Skip to main content

P05.10. Comparison of paper surveys and computer-assisted telephone interviews in a randomized controlled trial of yoga for low back pain

Purpose

Little is known about the reliability of different forms of survey administration in CAM trials of low back pain. This analysis was designed to determine the reliability of responses to self-administered paper surveys and computer-assisted telephone administered interviews for pain intensity and the Roland Morris Disability Questionnaire among participants enrolled in a study of yoga for chronic low back pain.

Methods

Forty-five of 95 participants enrolled in a 12 week dosing trial of yoga for chronic low back pain were randomly chosen to complete a telephone survey within 48 hours of completing a paper questionnaire. Both formats contained identical questions and data were collected at baseline, 6, and 12 weeks. Responses to an 11-point numerical rating scale for average low back pain intensity in the previous week and the modified Roland Morris Disability Questionnaire from both paper and telephone surveys were compared at baseline using the intra-class correlation coefficient (ICC). In addition, means and standard deviations were computed.

Results

Preliminary analyses of paper survey and telephone interview responses for pain intensity and Roland Morris were compared for 44 participants who completed both baseline survey formats; one participant completed the paper survey but not the telephone interview. The means for pain intensity were 6.8 (SD=1.9) for the paper survey and 6.7 (SD=1.8) for the telephone interview. The means for the Roland Morris score were 12.7 (SD=5.3) for the paper survey and 13.2 (SD=5.9) for the telephone interview. The ICC for pain intensity and the Roland Morris were 0.86 and 0.89, respectively.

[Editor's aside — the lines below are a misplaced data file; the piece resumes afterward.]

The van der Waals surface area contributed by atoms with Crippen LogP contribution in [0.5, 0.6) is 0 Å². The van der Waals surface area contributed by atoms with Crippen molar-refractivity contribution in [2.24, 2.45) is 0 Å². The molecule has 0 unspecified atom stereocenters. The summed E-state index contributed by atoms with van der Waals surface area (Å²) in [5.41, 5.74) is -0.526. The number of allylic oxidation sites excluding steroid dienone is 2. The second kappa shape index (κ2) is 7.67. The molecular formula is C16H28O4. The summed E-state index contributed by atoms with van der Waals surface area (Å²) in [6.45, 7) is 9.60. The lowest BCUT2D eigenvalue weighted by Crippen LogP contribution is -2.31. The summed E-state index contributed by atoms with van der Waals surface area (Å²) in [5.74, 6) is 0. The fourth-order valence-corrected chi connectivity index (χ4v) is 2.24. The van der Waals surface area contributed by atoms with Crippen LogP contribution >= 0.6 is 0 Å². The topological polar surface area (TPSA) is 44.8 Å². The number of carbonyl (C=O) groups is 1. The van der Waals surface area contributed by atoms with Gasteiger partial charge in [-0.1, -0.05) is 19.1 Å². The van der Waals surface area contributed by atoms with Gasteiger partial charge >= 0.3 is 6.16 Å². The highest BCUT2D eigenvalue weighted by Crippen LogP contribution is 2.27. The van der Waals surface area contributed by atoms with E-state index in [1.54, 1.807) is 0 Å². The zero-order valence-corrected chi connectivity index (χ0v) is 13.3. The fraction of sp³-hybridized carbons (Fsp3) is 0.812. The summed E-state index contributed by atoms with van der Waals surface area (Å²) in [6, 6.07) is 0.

Conclusion

Computer-assisted telephone interviews show excellent reliability as compared to traditional self-administered paper surveys in a low back pain yoga trial. Having two reliable options for data collection available may be helpful to increase response rates for principal outcomes in back pain trials.

Author information

Affiliations

Authors

Corresponding author

Correspondence to C Cerrada.

Rights and permissions

This article is published under license to BioMed Central Ltd. This is an Open Access article distributed under the terms of the Creative Commons Attribution License (http://creativecommons.org/licenses/by/2.0), which permits unrestricted use, distribution, and reproduction in any medium, provided the original work is properly cited.

Reprints and Permissions

About this article

Cite this article

Cerrada, C., Weinberg, J., Dresner, D. et al. P05.10. Comparison of paper surveys and computer-assisted telephone interviews in a randomized controlled trial of yoga for low back pain. BMC Complement Altern Med 12, P370 (2012). https://doi.org/10.1186/1472-6882-12-S1-P370

Download citation

Keywords

  • Pain Intensity
  • Telephone Interview
  • Numerical Rating Scale
  • Paper Survey
  • Roland Morris Disability Questionnaire